28 June 2021

New data shows king car has iron grip on ACT roads

| Ian Bushnell
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The journey out of the Molonglo Valley can be a slow one. Photo: File.

Many Canberrans have fallen in love with their cars again, abandoning public transport and feeding traffic congestion on key corridors and into the suburbs, new government data has confirmed.

The figures show the ACT Government has its work cut out convincing people to return to public transport, and it is also urging workers to spread out their morning and evening commutes, and they’re asking employers to help them do it.

The Gungahlin, Woden and Molonglo regions are particularly affected, with some roads experiencing increases in traffic of more than 60 per cent compared with pre-pandemic traffic.

The government has been trying to encourage people back to public transport, but the ongoing uncertainty of the COVID-19 situation, which the current outbreak in Sydney won’t help, makes it difficult to change commuting behaviour.

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Transport Minister Chris Steel said COVID-19 had upended transport habits, and with more traffic and longer daily trips for many, it was a frustrating time to be on Canberra’s roads.

“To help tackle this congestion, we need to find ways to encourage Canberrans back onto public transport and help spread out the morning and afternoon peaks,” he said.

Mr Steel said this would be even more important as major infrastructure works in and around the city get underway later this year, including Stage 2A of light rail to Commonwealth Park.

He said the Transport Recovery Plan released in April included measures the government was taking to reassure people that public transport is safe and that they can start using it for their daily commute again.

“This includes promoting COVID-Safe etiquette, exploring fares and incentives for off-peak travel and continuing to make services more frequent and convenient,” he said.

The government also wanted to encourage employers to support more flexible working hours to help spread out the peaks.

“Allowing staff to come in even half an hour earlier or later can make a big difference. We will be leading by example with our own ACT Government workforce as well as partnering with other major employers to help drive this shift,” Mr Steel said.

He said the goal was to get public transport patronage back to its pre-COVID levels and keep growing it.

“Seeing more people choose public transport will be essential for managing congestion in the COVID recovery period and through the upcoming disruption associated with our major infrastructure builds which will have a further impact on traffic congestion and people’s daily commutes.”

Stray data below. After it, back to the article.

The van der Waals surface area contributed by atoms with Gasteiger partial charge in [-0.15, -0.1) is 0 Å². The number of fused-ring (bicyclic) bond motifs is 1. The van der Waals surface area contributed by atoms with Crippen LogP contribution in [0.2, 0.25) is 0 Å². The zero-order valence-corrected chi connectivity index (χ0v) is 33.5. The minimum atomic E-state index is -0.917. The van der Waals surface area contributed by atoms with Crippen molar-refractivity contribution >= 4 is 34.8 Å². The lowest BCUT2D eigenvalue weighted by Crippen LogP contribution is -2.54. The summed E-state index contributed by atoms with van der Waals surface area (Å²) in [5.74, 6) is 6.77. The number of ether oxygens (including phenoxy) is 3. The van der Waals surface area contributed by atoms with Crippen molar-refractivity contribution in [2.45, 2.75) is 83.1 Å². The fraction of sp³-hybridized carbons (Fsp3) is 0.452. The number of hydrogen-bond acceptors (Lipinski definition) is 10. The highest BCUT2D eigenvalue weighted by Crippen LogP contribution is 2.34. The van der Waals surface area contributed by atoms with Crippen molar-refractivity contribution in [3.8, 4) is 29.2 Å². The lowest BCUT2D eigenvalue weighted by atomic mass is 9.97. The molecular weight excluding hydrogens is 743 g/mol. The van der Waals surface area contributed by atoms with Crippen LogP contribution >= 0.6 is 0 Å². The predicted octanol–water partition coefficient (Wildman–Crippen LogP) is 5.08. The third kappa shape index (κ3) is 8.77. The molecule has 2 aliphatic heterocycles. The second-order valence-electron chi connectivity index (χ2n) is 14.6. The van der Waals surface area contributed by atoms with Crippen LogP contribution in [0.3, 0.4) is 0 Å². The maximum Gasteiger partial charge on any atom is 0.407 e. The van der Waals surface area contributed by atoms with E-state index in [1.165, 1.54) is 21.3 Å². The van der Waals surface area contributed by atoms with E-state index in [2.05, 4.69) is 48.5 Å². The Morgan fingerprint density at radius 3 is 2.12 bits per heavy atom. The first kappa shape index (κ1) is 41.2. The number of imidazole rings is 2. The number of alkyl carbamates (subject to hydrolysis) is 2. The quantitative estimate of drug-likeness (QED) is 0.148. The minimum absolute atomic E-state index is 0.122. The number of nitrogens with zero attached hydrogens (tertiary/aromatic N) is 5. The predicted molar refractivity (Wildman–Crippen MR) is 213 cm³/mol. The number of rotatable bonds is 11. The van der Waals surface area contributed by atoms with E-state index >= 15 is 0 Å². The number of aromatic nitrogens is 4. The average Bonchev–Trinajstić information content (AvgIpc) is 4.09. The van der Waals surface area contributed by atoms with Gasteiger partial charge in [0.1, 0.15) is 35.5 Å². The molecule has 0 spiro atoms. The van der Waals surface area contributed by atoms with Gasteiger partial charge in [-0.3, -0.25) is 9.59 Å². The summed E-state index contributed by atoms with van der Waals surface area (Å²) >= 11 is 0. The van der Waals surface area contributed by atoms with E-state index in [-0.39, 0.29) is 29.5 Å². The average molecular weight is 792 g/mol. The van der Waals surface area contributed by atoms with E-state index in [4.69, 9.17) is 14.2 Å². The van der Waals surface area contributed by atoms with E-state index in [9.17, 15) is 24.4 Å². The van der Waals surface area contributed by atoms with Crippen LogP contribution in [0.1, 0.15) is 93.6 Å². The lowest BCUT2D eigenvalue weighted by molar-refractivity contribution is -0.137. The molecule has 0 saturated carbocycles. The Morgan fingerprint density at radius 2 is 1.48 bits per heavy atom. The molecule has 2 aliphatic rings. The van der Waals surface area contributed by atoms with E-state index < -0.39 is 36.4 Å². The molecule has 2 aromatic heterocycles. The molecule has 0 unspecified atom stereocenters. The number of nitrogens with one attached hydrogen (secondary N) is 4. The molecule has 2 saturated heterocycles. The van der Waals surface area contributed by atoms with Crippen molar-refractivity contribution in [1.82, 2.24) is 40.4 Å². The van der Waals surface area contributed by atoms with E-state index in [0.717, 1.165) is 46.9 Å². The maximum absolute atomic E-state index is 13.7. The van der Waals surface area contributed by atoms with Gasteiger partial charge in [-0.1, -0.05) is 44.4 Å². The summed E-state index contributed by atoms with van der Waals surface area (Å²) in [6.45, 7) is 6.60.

Light rail

Light rail on Flemington Avenue. Less patronage has meant more traffic, particularly on Gungahlin roads. Photo: Michelle Kroll.

The data compares pre-pandemic traffic volumes with those during the COVID period and the present.

Many people have not returned to public transport since COVID first hit. The situation is being exacerbated by population growth, particularly in growing areas such as Molonglo and Gungahlin.

For example, data from trackers on the Federal Highway at Stirling Avenue and the Barton Highway show big increases in traffic – 27 and 13 per cent in both directions at Stirling Avenue, and 27 per cent in both directions for the Barton Highway.

Horsepark Drive is also well up on pre-COVID numbers, with the tracker at Well Station Drive showing a 37 per cent increase in north-bound traffic, while Flemington Drive and Well Station Drive is up 41 per cent.

Traffic levels are higher generally across the Gungahlin region, more so than other areas of the ACT.

In Molonglo, the tracker at John Gorton Drive at Holborow Avenue shows a 62 per cent spike in morning east-bound traffic.

In Woden, the corner of Corinna and Callum Streets has experienced massive increases of 52 and 88 per cent in both directions.

The government says public transport patronage is still only at around 75 per cent of pre-COVID levels.

It says another potential factor is the ongoing trend of people working from home and using virtual meeting tools, which may be contributing to more short local trips, including to and from town centres closer to where people live.

Many roads in Civic have reduced traffic flows, which the government suggests could be due to workers conducting more virtual meetings and moving around the city less during the day.

Another area with less traffic is around Canberra Airport. Volumes on Morshead Drive remain very light, possibly from fewer people travelling by air and Brindabella Business Park workers not returning to the office.

Original Article published by Ian Bushnell on The RiotACT.

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